Validate This!!!


How to Maintain Front Gate Integrity and Protect Your Business

All modern point-of-sale systems include some form of an Access Control module. Access Control helps to enforce the rules that we assign to ticketing products and packages so that when guests attempt to enter into our facility or participate in a controlled experience, we can make certain that the ticket they have in hand is correct and valid. But oftentimes, and especially in small to mid-sized attractions, leisure service operators fail to tap into the full potential of Access Control technology.

It’s understandable. Setting up a proper Access Control Plan within the point-of-sale system can be a bit daunting. The job can be tedious and time-consuming and in a smaller facility, it might even feel like overkill…but as even the smallest facility begins to expand and develop a more sophisticated product lineup, the need to have a greater degree of control grows. Sometimes it takes a big loss in the form of employee theft or third-party fraud before a business finally sees the light. (But if you have been reading this blog for any stretch of time, you will know that we advocate being PROACTIVE, rather than REACTIVE.) THaving a solid Access Control Plan in place, tedious as it might seem, is necessary.

Before we share the five best practices for starting and maintaining an effective Access Control Plan, let’s review a few important definitions:

Unique Barcode/Identifier – Each product or service issued from the point-of-sale is associated with a unique barcode or identifier. This identifier is a sequence of numbers that is associated exclusively with a specific ticket.

Access Control Permissions – These are the specific rules under which a ticket may be redeemed for use. As an example, a ticket can be limited by time of day, date, day of the week, the recipient’s age, and a host of other criteria.

Hourly/Daily Counts.Access – Control criteria has the ability to track any number of data points however, tracking ticket use is most common. When a ticket is scanned and validated, the Access Control system immediately records all related information within the system database. It is from there that we can run sophisticated queries that allow us to better understand how many guests visited within a given hour or any period form that matter. If it is recorded within the database, it’s usually able to be included in reporting.

Security – Access Control is an essential element in the fight against fraudulent tickets. To be successful, the solution requires organization and commitment; it also requires a formal Plan. To be effective, everything must be included in that Plan, from ticket setup to barcoding, biometrics, and a other ways in which leisure service operators can enforce identity requirements and secure the integrity of their front gate.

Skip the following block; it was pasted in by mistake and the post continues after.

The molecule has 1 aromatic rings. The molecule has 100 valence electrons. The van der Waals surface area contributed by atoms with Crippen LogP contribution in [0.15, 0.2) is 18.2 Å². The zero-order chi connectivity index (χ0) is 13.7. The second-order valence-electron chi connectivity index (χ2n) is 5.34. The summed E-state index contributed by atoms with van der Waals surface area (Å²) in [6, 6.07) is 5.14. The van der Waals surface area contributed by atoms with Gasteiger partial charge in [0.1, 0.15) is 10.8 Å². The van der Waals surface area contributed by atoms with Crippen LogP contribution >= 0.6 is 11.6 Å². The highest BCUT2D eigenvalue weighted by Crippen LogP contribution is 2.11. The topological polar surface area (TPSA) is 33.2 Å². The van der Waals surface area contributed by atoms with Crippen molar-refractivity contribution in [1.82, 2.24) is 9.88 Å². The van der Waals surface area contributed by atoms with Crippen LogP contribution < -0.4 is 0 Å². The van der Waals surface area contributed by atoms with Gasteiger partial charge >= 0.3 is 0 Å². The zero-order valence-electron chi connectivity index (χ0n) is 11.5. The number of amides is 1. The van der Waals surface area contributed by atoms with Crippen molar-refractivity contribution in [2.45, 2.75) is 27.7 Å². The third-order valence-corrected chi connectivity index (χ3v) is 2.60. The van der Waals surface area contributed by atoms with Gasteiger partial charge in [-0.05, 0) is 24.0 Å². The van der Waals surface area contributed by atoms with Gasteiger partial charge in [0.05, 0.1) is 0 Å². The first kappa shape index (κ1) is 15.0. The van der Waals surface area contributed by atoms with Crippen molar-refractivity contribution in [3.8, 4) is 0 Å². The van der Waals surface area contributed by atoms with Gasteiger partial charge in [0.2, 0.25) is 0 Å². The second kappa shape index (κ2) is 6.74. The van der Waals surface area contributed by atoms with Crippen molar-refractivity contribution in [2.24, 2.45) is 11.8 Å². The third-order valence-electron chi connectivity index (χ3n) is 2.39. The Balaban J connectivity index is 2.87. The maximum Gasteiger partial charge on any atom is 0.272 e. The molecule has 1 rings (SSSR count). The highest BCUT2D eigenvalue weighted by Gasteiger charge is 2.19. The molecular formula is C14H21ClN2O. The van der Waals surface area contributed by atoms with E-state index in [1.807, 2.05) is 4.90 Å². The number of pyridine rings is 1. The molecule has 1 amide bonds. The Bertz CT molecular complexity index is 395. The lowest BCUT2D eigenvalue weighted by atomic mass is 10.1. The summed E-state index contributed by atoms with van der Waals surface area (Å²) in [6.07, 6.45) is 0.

Now that we’ve addressed some of the key terms, we can move on to best practices. The five most essential steps to protect your front gate are:

  1. Group and assign access points to unique addresses. All entry points ARE NOT created equal. The Group Gate is not the Front Gate and a giraffe feeding is not a train ride. Access points are inherently different and best tracked when they are grouped together in logical ways that ultimately make it easier to read and decipher trends and data points.
  2. Adopt a two-step verification process. Leisure service operators should validate ticket media using a unique identifier that can be associated with each entering guest. Typically, unique identifiers are represented by a barcode but, as we shared last week (MMM_6.1), wearable technology and cell phones can accomplish same thing. The second component of two-step verification is to have in place some sort of biometric or photo verification process. In smaller parks, for example, simply verifying an annual pass holder’s identity by matching the name on their pass with a valid photo ID works just fine.
  3. Run reports often. We like to say that being attentive to the operation “keeps honest people honest.” When access control reports are set up to track ticket redemption, scan exceptions, and monitor guest flow, it makes it easier for leadership to spot irregularities.
  4. Test the system for flaws. This should be an established, ongoing process that is assigned either to a dedicated team or individual. It is an ongoing function. Once a ticket has been created and Access Control parameters set, they must be tested under different conditions. Can they be scanned and accepted at a time when they shouldn’t be? Is it possible for me to scan them where they should be rejected? Do they work with coupons? Can they be refunded? without authorization? All of these questions/functions are extremely important when it comes to maintaining access point integrity.
  5. Stay current. Read trade journals and blogs (including ours) to keep up with the latest trends and technology. And remember that with every new way there is to sell OR redeem a ticket, there are probably five or more ways that they can be exploited for unintended purposes.

Access Control is a critical aspect of any admissions or front gate operation. A properly implemented Access Control Plan can be the key to reducing theft and maintaining the integrity of the front gate. When leisure service operators take the time to execute properly and to stay current with the latest trends, best practices, and fraud detection, they pave the way for more a profitable and higher-performing admissions operation.